Effect of Quetiapine and Olanzapine on Cellular Ultrastructure
Cells for scanning electron microscopy (SEM) were obtained from 48-h old non-treated cells (0 mg/ml), quetiapine-treated cells (at determined MIC of 0.5 mg/ml) and olanzapine-treated cells (at determined MIC of 0.025 mg/ml). These cells were prepared as detailed for drug sensitivity testing assay. They were aspirated and separately transferred to 1.5 ml Eppendorf tubes (Merck, South Africa). The cells were then prepared for SEM according to van Wyk and Wingfield (1991). In short, the cells were chemically fixed using sodium-phosphate-buffered 3% glutaraldehyde (Merck) and sodium-phosphate-buffered 3% osmium tetroxide (Merck, South Africa) followed by dehydration in a graded ethanol (Merck, South Africa) series. Following that, the cells were dried (Bio-Rad Microscience Division, England), mounted on stubs, and coated with gold using an SEM coating system (Bio-Rad Microscience Division, England; van Wyk and Wingfield, 1991). Preparations were examined using a Shimadzu Superscan SSX 550 scanning electron microscope (Japan). In addition, the diameters of 100 cells per each experimental condition (randomly selected from different locations acquired from different stubs) were measured using a ruler application that is coupled to the microscope.
Effect of Quetiapine and Olanzapine on Membrane Function
Cells were prepared as detailed for drug sensitivity assay. Non-treated cells were included as control. For Toxilight® bioassay, the supernatant (20 μl) was collected from the wells and separately transferred to wells of a sterile, white 96-well flat-bottom microtiter plate (Greiner Bio-One, Germany). Next, 100 μl of the Toxilight reagent (Lonza, USA) was added to all the wells. The plate was incubated for 5 min at 37°C. To quantify the amount of adenylate kinase released from cells with damaged membranes, the bioluminescence generated from each well was measured using a Fluoroskan Ascent FL (Thermo-Scientific, USA) microplate reader, which converted logarithmic signals to relative luminescence units.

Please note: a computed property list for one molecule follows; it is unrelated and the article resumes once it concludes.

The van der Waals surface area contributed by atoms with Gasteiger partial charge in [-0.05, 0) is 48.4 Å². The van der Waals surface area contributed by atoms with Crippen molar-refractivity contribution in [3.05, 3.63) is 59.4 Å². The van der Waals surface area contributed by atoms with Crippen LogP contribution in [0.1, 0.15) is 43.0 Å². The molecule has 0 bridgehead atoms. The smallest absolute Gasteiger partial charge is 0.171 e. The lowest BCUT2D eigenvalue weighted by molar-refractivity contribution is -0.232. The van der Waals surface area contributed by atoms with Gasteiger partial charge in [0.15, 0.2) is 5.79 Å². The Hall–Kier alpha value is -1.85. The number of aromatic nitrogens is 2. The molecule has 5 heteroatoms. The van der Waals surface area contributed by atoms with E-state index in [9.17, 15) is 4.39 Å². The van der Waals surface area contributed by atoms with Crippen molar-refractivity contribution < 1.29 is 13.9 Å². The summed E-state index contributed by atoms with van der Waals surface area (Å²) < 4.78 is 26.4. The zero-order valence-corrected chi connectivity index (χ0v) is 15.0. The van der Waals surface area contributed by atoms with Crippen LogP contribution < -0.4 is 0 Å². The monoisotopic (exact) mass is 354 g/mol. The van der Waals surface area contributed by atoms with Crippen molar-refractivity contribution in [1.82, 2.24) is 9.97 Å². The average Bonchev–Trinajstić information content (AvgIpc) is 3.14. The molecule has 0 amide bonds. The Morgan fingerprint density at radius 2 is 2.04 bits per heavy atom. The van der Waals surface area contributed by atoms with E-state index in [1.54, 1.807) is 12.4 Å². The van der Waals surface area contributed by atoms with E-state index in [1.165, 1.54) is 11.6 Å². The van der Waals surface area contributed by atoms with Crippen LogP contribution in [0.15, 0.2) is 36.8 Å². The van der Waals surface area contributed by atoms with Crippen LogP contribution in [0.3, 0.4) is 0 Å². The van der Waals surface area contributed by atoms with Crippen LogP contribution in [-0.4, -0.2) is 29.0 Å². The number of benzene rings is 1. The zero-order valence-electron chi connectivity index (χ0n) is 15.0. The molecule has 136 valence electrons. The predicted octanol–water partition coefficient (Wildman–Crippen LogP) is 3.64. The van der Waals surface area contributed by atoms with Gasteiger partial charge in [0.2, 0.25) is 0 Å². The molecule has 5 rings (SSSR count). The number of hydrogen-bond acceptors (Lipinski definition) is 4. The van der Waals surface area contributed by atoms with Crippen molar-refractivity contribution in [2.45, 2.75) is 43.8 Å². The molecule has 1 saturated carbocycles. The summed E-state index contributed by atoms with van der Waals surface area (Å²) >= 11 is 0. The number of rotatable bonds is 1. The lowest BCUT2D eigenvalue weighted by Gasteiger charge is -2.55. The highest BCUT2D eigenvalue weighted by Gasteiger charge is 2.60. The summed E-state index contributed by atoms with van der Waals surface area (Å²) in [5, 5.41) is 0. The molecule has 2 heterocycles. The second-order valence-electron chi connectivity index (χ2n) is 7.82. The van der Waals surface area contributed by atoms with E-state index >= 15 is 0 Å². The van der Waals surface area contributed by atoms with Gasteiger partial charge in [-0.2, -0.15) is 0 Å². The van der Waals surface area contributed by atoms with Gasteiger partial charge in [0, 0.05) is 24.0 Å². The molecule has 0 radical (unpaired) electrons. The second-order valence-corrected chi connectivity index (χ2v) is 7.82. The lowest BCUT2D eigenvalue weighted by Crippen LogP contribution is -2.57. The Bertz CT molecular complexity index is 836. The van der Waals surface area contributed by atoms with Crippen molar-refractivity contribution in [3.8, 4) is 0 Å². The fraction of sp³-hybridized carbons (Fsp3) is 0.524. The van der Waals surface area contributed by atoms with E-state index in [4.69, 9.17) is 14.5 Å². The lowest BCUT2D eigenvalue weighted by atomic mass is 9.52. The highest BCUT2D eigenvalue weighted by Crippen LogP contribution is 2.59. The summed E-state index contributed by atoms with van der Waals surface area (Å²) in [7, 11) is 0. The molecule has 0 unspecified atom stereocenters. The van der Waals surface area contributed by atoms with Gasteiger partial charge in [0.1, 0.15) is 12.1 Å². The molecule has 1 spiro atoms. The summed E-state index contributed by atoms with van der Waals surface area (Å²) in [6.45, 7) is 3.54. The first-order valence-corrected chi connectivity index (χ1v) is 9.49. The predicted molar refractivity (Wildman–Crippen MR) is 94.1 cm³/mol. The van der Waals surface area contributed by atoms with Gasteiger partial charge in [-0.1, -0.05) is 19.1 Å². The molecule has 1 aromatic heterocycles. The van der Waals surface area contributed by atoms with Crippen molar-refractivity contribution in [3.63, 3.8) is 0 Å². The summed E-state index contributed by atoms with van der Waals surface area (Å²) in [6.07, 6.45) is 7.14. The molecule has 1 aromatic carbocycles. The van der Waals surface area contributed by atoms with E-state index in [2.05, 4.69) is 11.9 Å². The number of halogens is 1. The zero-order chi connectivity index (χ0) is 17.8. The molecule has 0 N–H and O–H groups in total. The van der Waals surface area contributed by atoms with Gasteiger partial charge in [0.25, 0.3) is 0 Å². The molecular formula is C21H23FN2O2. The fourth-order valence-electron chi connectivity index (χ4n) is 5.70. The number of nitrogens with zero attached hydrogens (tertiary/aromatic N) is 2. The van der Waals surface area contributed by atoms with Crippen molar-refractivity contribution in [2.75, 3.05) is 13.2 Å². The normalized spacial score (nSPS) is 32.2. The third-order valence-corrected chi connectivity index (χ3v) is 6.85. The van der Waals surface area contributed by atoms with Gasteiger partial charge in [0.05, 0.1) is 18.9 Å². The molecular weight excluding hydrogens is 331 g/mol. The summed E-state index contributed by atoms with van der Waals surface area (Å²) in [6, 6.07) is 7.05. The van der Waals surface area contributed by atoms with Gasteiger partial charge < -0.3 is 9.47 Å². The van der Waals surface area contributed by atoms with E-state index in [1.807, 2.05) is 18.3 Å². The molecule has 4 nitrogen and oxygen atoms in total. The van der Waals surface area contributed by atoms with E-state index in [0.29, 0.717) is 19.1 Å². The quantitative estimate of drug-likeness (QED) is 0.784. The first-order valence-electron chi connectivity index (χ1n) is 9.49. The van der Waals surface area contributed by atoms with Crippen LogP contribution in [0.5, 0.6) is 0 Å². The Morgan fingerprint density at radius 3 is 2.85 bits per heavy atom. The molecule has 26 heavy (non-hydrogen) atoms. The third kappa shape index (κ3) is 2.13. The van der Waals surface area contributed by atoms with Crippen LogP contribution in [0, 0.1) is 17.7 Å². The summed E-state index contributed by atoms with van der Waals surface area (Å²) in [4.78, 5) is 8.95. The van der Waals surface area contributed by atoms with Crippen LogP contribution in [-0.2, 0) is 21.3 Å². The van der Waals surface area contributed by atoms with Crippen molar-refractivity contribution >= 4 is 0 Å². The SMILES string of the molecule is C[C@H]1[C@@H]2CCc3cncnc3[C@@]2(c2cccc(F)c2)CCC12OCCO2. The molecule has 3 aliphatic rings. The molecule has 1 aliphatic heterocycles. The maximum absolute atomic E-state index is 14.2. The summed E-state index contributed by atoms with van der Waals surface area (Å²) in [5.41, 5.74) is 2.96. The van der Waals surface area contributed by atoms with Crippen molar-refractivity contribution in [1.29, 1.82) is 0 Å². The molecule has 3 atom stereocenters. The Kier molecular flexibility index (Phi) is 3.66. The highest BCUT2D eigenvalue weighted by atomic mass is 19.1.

For propidium iodide (PI) staining assay, the plate was briefly agitated in order to re-suspend the cells in the cultivation media. Next, 99 μl of the re-suspended cells (from indicated wells) were separately transferred to a sterile, black 96-well flat-bottom microtiter plate (Greiner Bio-One, Germany). Following this, 1 μl of the PI (Life Technologies, USA) stain was added to designated wells to initiate the reaction with cells. The plate was immediately incubated in the dark for 30 min at 37°C. To measure the amount of PI that permeated through damaged membranes, the stain was excited at 485 nm and the corresponding emitted fluorescence signal was read at 538 nm using the Fluoroskan Ascent FL microplate reader.
Effect of Quetiapine and Olanzapine on Macrophages
Effect on Macrophage Growth
Standardized macrophages were first seeded and grown overnight in a sterile, disposable 96-well flat-bottom microtiter plate. The next day, the media was aspirated and fresh media (100 μl) was added to the wells. The cells were then challenged with either 100 μl of twice the desired final concentration of quetiapine (1 mg/ml) or olanzapine (0.05 mg/ml). The plate was then incubated for 48 h at 37°C in a 5% CO2 incubator. The OD of the cells was measured at 562 nm using a Biochrom spectrophotometer. The non-treated cells were included as control.
To complement the OD readings, the metabolic activity of these cells was also measured. In short, a duplicate plate was prepared as stated above. After a 48 h incubation period, the cells were reacted with 54 μl of 2,3-bis (2-methoxy-4-nitro-5-sulfophenyl)-5-[(phenylamino)carbonyl]-2H-tetrazolium hydroxide (XTT; Sigma-Aldrich, South Africa) in the presence of 1 mM of menadione (Sigma-Aldrich, South Africa). The plate was accordingly incubated in the dark in a 5% CO2 incubator. Three hours after initiating the tetrozolium reaction, the OD of the wells was finally measured at 492 nm using a Biochrom spectrophotometer. The non-treated cells were included as control.
Effect on Immunological Function